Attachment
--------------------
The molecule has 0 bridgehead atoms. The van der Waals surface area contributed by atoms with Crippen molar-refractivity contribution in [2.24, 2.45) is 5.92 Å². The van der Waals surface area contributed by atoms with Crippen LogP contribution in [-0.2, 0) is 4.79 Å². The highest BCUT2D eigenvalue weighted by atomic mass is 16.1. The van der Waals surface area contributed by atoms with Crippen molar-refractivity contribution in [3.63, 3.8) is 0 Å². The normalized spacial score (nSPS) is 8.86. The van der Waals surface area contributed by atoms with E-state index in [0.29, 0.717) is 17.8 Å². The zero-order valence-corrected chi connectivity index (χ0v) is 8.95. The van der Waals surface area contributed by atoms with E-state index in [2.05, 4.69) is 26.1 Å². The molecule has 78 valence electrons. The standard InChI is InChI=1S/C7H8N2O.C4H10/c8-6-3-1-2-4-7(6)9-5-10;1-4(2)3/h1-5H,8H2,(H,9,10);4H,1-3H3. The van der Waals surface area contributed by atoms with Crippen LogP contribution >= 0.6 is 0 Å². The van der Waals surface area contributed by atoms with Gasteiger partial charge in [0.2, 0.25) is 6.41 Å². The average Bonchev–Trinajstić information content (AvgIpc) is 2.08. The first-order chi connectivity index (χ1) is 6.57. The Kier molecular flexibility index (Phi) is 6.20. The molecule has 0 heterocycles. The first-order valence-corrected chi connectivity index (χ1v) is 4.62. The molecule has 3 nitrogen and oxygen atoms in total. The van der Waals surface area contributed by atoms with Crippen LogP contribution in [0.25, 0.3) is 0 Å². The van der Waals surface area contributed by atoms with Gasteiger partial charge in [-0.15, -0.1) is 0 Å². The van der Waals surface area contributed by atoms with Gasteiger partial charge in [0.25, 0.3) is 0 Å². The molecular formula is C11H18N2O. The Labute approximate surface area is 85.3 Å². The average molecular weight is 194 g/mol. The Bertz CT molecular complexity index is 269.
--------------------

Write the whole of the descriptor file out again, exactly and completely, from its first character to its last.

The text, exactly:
The molecule has 0 bridgehead atoms. The van der Waals surface area contributed by atoms with Crippen molar-refractivity contribution in [2.24, 2.45) is 5.92 Å². The van der Waals surface area contributed by atoms with Crippen LogP contribution in [-0.2, 0) is 4.79 Å². The highest BCUT2D eigenvalue weighted by atomic mass is 16.1. The van der Waals surface area contributed by atoms with Crippen molar-refractivity contribution in [3.63, 3.8) is 0 Å². The normalized spacial score (nSPS) is 8.86. The van der Waals surface area contributed by atoms with E-state index in [0.29, 0.717) is 17.8 Å². The zero-order valence-corrected chi connectivity index (χ0v) is 8.95. The van der Waals surface area contributed by atoms with E-state index in [2.05, 4.69) is 26.1 Å². The molecule has 78 valence electrons. The standard InChI is InChI=1S/C7H8N2O.C4H10/c8-6-3-1-2-4-7(6)9-5-10;1-4(2)3/h1-5H,8H2,(H,9,10);4H,1-3H3. The van der Waals surface area contributed by atoms with Crippen LogP contribution >= 0.6 is 0 Å². The van der Waals surface area contributed by atoms with Gasteiger partial charge in [0.2, 0.25) is 6.41 Å². The average Bonchev–Trinajstić information content (AvgIpc) is 2.08. The first-order chi connectivity index (χ1) is 6.57. The Kier molecular flexibility index (Phi) is 6.20. The molecule has 0 heterocycles. The first-order valence-corrected chi connectivity index (χ1v) is 4.62. The molecule has 3 nitrogen and oxygen atoms in total. The van der Waals surface area contributed by atoms with Crippen LogP contribution in [0.25, 0.3) is 0 Å². The van der Waals surface area contributed by atoms with Gasteiger partial charge in [-0.15, -0.1) is 0 Å². The van der Waals surface area contributed by atoms with Gasteiger partial charge in [0.25, 0.3) is 0 Å². The molecular formula is C11H18N2O. The Labute approximate surface area is 85.3 Å². The average molecular weight is 194 g/mol. The Bertz CT molecular complexity index is 269.